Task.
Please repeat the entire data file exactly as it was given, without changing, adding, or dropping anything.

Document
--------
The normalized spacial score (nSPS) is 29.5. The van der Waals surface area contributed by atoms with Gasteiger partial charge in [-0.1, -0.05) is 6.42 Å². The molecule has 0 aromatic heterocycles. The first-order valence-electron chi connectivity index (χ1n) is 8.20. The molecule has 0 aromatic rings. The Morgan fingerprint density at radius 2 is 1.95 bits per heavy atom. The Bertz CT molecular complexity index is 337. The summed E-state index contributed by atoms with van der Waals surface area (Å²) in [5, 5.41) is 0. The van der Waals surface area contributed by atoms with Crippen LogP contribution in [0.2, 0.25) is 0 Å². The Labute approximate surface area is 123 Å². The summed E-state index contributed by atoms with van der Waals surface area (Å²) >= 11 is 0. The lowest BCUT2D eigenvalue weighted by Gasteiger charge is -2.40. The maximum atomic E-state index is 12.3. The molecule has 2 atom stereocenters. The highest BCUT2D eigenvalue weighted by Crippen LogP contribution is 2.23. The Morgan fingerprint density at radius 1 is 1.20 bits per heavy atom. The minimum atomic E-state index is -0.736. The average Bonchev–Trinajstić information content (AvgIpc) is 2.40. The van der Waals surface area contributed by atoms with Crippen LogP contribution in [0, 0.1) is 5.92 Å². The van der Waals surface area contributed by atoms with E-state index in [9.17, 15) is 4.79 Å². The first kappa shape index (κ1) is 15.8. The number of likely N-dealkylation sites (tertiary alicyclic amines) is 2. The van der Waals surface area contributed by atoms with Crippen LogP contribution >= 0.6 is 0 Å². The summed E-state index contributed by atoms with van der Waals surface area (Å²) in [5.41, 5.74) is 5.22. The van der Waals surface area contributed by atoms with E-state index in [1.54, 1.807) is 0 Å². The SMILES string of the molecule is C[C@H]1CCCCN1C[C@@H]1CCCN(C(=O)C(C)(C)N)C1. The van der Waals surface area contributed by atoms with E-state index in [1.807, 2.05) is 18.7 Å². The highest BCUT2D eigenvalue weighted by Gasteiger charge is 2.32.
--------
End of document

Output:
The normalized spacial score (nSPS) is 29.5. The van der Waals surface area contributed by atoms with Gasteiger partial charge in [-0.1, -0.05) is 6.42 Å². The molecule has 0 aromatic heterocycles. The first-order valence-electron chi connectivity index (χ1n) is 8.20. The molecule has 0 aromatic rings. The Morgan fingerprint density at radius 2 is 1.95 bits per heavy atom. The Bertz CT molecular complexity index is 337. The summed E-state index contributed by atoms with van der Waals surface area (Å²) in [5, 5.41) is 0. The van der Waals surface area contributed by atoms with Crippen LogP contribution in [0.2, 0.25) is 0 Å². The Labute approximate surface area is 123 Å². The summed E-state index contributed by atoms with van der Waals surface area (Å²) >= 11 is 0. The lowest BCUT2D eigenvalue weighted by Gasteiger charge is -2.40. The maximum atomic E-state index is 12.3. The molecule has 2 atom stereocenters. The highest BCUT2D eigenvalue weighted by Crippen LogP contribution is 2.23. The Morgan fingerprint density at radius 1 is 1.20 bits per heavy atom. The minimum atomic E-state index is -0.736. The average Bonchev–Trinajstić information content (AvgIpc) is 2.40. The van der Waals surface area contributed by atoms with Crippen LogP contribution in [0, 0.1) is 5.92 Å². The van der Waals surface area contributed by atoms with E-state index in [9.17, 15) is 4.79 Å². The first kappa shape index (κ1) is 15.8. The number of likely N-dealkylation sites (tertiary alicyclic amines) is 2. The van der Waals surface area contributed by atoms with Crippen LogP contribution >= 0.6 is 0 Å². The summed E-state index contributed by atoms with van der Waals surface area (Å²) in [5.41, 5.74) is 5.22. The van der Waals surface area contributed by atoms with E-state index in [1.54, 1.807) is 0 Å². The SMILES string of the molecule is C[C@H]1CCCCN1C[C@@H]1CCCN(C(=O)C(C)(C)N)C1. The van der Waals surface area contributed by atoms with E-state index in [1.807, 2.05) is 18.7 Å². The highest BCUT2D eigenvalue weighted by Gasteiger charge is 2.32.